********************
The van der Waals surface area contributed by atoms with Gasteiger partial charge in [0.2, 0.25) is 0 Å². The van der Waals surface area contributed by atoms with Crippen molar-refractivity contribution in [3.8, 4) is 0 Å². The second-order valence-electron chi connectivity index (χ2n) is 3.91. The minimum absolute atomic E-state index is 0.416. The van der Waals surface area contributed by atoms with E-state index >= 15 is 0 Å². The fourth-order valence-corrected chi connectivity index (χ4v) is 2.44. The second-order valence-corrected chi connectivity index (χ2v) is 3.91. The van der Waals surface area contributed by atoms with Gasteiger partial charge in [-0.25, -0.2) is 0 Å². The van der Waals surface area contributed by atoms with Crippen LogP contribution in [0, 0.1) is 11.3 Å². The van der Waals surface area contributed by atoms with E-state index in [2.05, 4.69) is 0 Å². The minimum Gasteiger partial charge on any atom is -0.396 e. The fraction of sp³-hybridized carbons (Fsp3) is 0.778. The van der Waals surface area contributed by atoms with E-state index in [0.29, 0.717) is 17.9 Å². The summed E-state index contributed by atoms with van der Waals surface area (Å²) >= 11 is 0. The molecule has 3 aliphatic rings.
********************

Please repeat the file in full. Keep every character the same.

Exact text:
The van der Waals surface area contributed by atoms with Gasteiger partial charge in [0.2, 0.25) is 0 Å². The van der Waals surface area contributed by atoms with Crippen molar-refractivity contribution in [3.8, 4) is 0 Å². The second-order valence-electron chi connectivity index (χ2n) is 3.91. The minimum absolute atomic E-state index is 0.416. The van der Waals surface area contributed by atoms with E-state index >= 15 is 0 Å². The fourth-order valence-corrected chi connectivity index (χ4v) is 2.44. The second-order valence-corrected chi connectivity index (χ2v) is 3.91. The van der Waals surface area contributed by atoms with Gasteiger partial charge in [-0.25, -0.2) is 0 Å². The van der Waals surface area contributed by atoms with Crippen LogP contribution in [0, 0.1) is 11.3 Å². The van der Waals surface area contributed by atoms with E-state index in [2.05, 4.69) is 0 Å². The minimum Gasteiger partial charge on any atom is -0.396 e. The fraction of sp³-hybridized carbons (Fsp3) is 0.778. The van der Waals surface area contributed by atoms with E-state index in [0.29, 0.717) is 17.9 Å². The summed E-state index contributed by atoms with van der Waals surface area (Å²) >= 11 is 0. The molecule has 3 aliphatic rings.